Later in the conversation, Svandís discussed what she felt were necessary changes to the quota system – changes publicised in a press release on the government’s website yesterday.

Granting the Directorate of Fisheries Greater Authority

As noted in the press release, Svandís Svavarsdóttir has entrusted the Directorate of Fisheries to investigate the consolidation and control of quota permits by associated parties within the Icelandic fishing industry.

In her instruction to the Directorate, the Minister emphasised that the institution conduct a systematic investigation of the control of quota permits by associated parties and that it inform the Ministry of its findings at regular intervals.

The Minister’s instructions are founded on two reports: a task-force report on the increased supervision of fishery resources, on the one hand, and a report by the auditor general from 2018 on the Fisheries Management Act, on the other hand. (Article 13 of the Fisheries Management Act defines the allowable quota share of individual and associated parties.)

A parliamentary bill to deter non-compliance

The Minister has also proposed a bill to amend specific laws within fisheries management, which the cabinet has approved for discussion before Parliament. The aim of the new legislation, which will grant the Directorate of Fisheries greater authority, is more efficient supervision to deter non-compliance with laws and regulations applicable to the management of fishing quotas.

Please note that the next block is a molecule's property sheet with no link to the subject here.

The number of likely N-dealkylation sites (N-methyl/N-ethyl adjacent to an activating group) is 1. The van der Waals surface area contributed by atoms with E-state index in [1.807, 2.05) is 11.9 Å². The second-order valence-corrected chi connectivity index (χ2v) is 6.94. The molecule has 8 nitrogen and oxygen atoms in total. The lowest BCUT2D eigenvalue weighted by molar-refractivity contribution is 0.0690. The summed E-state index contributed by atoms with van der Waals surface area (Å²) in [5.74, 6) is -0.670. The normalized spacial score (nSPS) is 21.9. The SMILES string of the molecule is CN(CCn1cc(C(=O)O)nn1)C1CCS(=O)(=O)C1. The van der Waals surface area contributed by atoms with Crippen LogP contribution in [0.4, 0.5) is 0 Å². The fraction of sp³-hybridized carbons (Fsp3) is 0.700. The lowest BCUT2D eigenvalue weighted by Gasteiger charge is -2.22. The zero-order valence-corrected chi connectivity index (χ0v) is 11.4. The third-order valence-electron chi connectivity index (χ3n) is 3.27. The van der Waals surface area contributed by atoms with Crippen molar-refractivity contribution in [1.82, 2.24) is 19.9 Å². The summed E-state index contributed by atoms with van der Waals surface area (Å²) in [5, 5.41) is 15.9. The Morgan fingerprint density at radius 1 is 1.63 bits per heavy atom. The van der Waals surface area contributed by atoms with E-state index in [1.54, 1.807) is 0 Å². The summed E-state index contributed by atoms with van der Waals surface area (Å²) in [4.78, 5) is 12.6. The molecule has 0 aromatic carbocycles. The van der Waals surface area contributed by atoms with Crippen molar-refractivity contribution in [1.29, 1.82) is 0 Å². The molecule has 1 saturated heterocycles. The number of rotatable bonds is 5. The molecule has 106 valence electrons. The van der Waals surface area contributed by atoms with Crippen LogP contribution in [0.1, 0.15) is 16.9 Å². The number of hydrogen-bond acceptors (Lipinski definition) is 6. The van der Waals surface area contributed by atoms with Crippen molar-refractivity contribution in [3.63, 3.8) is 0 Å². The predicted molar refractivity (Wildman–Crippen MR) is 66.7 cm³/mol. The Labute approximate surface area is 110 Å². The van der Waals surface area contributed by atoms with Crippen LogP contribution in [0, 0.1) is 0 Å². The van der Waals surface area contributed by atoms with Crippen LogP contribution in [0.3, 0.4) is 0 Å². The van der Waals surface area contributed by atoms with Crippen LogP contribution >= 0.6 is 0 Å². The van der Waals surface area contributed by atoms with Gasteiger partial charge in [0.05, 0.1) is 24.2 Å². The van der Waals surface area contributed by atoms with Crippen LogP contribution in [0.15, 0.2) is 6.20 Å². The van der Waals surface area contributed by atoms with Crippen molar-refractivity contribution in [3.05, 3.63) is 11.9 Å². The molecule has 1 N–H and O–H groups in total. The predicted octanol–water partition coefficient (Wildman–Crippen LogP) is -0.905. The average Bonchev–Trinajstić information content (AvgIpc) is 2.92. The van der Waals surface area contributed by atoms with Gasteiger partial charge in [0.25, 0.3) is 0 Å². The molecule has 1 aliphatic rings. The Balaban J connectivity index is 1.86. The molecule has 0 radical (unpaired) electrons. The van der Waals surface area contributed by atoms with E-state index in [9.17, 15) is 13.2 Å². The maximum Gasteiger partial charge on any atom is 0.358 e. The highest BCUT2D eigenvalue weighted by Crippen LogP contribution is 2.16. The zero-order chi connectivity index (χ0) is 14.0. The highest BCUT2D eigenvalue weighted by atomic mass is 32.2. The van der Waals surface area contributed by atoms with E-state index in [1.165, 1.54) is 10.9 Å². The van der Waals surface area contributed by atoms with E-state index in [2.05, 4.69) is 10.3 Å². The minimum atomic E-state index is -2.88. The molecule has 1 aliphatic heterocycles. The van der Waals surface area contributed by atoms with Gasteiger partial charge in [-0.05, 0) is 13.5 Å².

As noted in a press release from the Ministry: “The government must possess a clear overview of the control and consolidation of quota permits by associated parties in the industry. The systematic management of the Directorate of Fisheries is essential in this regard, and supervision must be improved. Furthermore, changes to the legal definition of “associated parties” in applicable laws are needed so that it is clear when two parties are considered “associated.” With these instructions and this parliamentary bill, the first steps are taken to make the necessary amendments in the supervision of the fisheries management system. Efficient supervision on behalf of the government is one of the conditions for engendering trust among the public in the management of the collective natural resource,” Minister Svandís Svavarsdóttir wrote.